Building a Better Siddur: An E-Siddur for the Twenty-First Century
Guest post by R. Michael J. Broyde
Rabbi Michael J. Broyde is a Law Professor at Emory University, was the Founding Rabbi of the Young Israel in Atlanta and is a Dayan in the Beth Din of America
I confess: I like davening from the siddur on my Blackberry Bold. It has a backlit screen, the words are clear and I like scrolling more than turning pages. My Blackberry also has a chumash that automatically opens to this week’s parsha and a Shulchan Aruch that I sometimes learn from during those occasional slow moments in davening (like when they are rolling the Torah). But, lurking in the back of my mind is the idea that my e-siddur ought to be doing much more for me, and it is time to build a better mousetrap.
Indeed, my Blackberry has already been programmed in its calendar function to tell me every day a lot of davening information, including the Hebrew date, whether we say tachanun today, when is sunrise and sunset, what is the Torah reading, as well as what is today’s daf. What is needed is an e-siddur that takes advantage of that information. I would like my e-siddur to do at least six things and I can project a few more into the future.
- I want my e-siddur to know where I am and what time it is, and thus what I am davening. If it is 7:30 a.m. in Atlanta, GA then my e-siddur ought to know that I am davening shacharit and when I press the siddur icon, open to shacharit. It ought to tell me what is the earliest time for talit and tefillin when I am close to that time and the same for mincha when I am approaching that deadline. When I open my e-siddur at 2:30 pm to daven, it should automatically open to mincha as that is the only prayer for that time. Candle lighting times would be nice too on Friday.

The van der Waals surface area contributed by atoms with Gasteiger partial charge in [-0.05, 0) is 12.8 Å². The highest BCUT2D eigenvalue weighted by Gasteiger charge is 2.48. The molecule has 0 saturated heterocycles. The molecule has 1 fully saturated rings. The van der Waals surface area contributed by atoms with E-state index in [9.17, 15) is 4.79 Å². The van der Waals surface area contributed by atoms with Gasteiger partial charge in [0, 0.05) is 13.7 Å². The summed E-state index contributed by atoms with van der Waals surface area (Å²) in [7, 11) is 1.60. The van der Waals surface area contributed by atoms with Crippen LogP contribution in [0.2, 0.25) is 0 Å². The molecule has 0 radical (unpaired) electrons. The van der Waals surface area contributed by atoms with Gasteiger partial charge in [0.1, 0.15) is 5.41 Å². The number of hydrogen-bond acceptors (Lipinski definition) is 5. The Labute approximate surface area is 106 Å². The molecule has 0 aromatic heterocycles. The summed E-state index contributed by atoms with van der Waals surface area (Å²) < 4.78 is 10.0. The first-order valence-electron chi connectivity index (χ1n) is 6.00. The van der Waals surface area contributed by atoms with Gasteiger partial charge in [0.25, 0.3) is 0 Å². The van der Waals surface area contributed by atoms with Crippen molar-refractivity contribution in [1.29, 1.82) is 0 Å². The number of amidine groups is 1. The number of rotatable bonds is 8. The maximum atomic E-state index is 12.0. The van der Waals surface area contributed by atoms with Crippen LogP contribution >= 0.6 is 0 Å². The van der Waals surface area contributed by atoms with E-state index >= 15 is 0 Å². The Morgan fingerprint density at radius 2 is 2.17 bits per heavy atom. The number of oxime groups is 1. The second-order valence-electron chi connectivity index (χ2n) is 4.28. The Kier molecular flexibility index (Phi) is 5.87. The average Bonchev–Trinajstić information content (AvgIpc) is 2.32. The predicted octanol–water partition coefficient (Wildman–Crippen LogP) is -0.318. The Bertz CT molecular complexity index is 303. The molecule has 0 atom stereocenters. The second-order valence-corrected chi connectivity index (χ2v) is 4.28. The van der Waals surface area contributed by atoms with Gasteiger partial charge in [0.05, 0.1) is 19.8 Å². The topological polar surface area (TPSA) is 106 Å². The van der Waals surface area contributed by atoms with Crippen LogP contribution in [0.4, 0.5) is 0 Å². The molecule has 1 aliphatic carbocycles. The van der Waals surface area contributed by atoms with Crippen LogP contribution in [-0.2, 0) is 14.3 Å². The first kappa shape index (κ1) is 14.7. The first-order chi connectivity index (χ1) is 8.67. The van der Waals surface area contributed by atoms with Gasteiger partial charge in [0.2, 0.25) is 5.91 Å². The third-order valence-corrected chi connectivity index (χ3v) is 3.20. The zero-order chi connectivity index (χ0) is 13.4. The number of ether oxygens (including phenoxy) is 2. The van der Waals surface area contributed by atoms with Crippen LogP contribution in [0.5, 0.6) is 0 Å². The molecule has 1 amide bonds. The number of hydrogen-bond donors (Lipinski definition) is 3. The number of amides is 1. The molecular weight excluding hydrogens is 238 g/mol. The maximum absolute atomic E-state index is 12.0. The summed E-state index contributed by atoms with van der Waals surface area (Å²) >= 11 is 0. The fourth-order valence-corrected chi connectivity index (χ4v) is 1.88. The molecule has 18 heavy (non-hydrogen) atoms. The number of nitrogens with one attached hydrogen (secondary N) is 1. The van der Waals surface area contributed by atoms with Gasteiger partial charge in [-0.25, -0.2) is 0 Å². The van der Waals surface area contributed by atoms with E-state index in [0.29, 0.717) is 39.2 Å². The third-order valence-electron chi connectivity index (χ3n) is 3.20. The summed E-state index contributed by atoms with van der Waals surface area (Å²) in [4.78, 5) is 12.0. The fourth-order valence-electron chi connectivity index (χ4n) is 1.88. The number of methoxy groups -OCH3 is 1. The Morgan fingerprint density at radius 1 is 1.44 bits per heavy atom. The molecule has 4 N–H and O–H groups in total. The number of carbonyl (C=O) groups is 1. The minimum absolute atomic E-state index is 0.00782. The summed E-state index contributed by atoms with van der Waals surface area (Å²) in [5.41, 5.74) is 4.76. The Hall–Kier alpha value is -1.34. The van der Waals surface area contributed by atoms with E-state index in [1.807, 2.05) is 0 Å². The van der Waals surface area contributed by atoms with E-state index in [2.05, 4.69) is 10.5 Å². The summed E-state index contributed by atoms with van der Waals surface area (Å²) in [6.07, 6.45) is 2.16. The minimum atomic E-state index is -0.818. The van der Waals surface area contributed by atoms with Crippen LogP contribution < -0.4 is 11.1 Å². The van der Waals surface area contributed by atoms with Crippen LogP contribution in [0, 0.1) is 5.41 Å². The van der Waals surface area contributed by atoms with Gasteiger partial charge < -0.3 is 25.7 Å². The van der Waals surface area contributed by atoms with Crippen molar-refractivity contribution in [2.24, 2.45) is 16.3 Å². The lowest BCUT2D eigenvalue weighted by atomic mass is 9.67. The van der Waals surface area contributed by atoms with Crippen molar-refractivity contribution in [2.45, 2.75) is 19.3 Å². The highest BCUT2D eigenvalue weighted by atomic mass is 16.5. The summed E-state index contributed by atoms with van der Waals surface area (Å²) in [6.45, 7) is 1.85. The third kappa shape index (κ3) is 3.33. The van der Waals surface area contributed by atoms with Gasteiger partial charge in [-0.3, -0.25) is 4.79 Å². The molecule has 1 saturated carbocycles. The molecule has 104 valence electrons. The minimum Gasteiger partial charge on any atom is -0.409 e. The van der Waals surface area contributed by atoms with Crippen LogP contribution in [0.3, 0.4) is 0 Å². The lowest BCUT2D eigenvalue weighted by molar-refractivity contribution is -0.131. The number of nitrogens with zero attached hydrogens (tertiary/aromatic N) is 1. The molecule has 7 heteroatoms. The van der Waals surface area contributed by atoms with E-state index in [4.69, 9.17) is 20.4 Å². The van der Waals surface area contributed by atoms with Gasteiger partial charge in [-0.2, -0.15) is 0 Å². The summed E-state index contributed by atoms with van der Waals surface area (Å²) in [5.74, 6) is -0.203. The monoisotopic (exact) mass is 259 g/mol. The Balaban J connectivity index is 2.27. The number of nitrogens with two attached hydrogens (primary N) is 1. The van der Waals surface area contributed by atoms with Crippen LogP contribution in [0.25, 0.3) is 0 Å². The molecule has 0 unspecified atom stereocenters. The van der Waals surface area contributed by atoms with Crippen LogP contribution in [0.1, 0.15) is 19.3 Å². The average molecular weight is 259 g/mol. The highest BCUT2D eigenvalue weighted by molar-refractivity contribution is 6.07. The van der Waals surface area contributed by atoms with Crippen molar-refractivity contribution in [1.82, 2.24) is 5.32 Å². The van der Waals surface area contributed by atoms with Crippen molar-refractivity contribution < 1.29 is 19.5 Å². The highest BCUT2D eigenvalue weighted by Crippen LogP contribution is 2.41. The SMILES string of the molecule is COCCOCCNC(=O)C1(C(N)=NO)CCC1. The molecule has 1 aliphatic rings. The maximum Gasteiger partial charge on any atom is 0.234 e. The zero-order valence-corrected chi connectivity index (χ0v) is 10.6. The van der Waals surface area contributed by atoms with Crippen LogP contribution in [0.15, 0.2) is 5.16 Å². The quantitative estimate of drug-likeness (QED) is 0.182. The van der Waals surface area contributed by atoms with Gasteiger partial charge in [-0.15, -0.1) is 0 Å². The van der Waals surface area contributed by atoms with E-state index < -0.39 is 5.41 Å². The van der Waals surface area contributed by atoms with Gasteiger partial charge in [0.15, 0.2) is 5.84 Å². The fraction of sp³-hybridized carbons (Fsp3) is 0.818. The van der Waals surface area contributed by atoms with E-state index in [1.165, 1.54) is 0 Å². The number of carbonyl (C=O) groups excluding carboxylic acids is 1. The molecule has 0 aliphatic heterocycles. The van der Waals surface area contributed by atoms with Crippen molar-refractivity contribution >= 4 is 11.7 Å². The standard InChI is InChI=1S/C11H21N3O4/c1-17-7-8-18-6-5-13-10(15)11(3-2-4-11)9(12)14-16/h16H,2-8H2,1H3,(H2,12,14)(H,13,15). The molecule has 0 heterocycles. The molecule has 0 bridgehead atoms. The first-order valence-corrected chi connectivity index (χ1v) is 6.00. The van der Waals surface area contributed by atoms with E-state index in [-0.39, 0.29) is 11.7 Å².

- I want my e-siddur to formulate the proper davening, given what date and time it is. If it is 7:30 am on December 26, 2011 in Atlanta, GA, it is shacharit for Rosh Chodesh and Channuka, and my e-siddur ought to automatically insert ya’ale v’yavo and al hanisim into shemona esrei, and when I scroll down after >Shemona Esrei, Hallel ought to be the next prayer on the agenda. Tachanun ought to be skipped automatically.
- I want the right Torah reading to come up on Mondays and Thursdays (and Rosh Chodesh and fast days too). When a haftarah is said on a fast day at mincha, that should be after Torah reading. My Blackberry calendar knows these things and so does the computer display board in my shul. My e-siddur should also.
- I want to be able to program it up front with my minhagim. I daven Religious Zionist ashkenaz and I want my siddur instructions in my native language, English. Someone else might daven Charedi Yeshiva Sefard with Yiddish instructions and someone else Edot Hamizrach with Hebrew instructions; Chacun à son goût. In addition, a variety of different minhagim have developed for zemanei hayom. I should be able to tell it mine among a list of many programmable default options. My e-siddur should adopt to my minhagim.
- I should be able to program my e-siddur to skip tefillot that are optional and that I do not say and insert those that I do say. Some skip korbanot (not me; I say them every day) and others skip vidui (I do skip it) and some say the six “zachor” passages every day (not me) and some add a prayer for parnassa at the end of davening (I try to). Yet others sit for a few minutes and say Tehillim, either on a monthly, weekly, or daily cycle (not me now, but I used to). Let me personalize my e-siddur.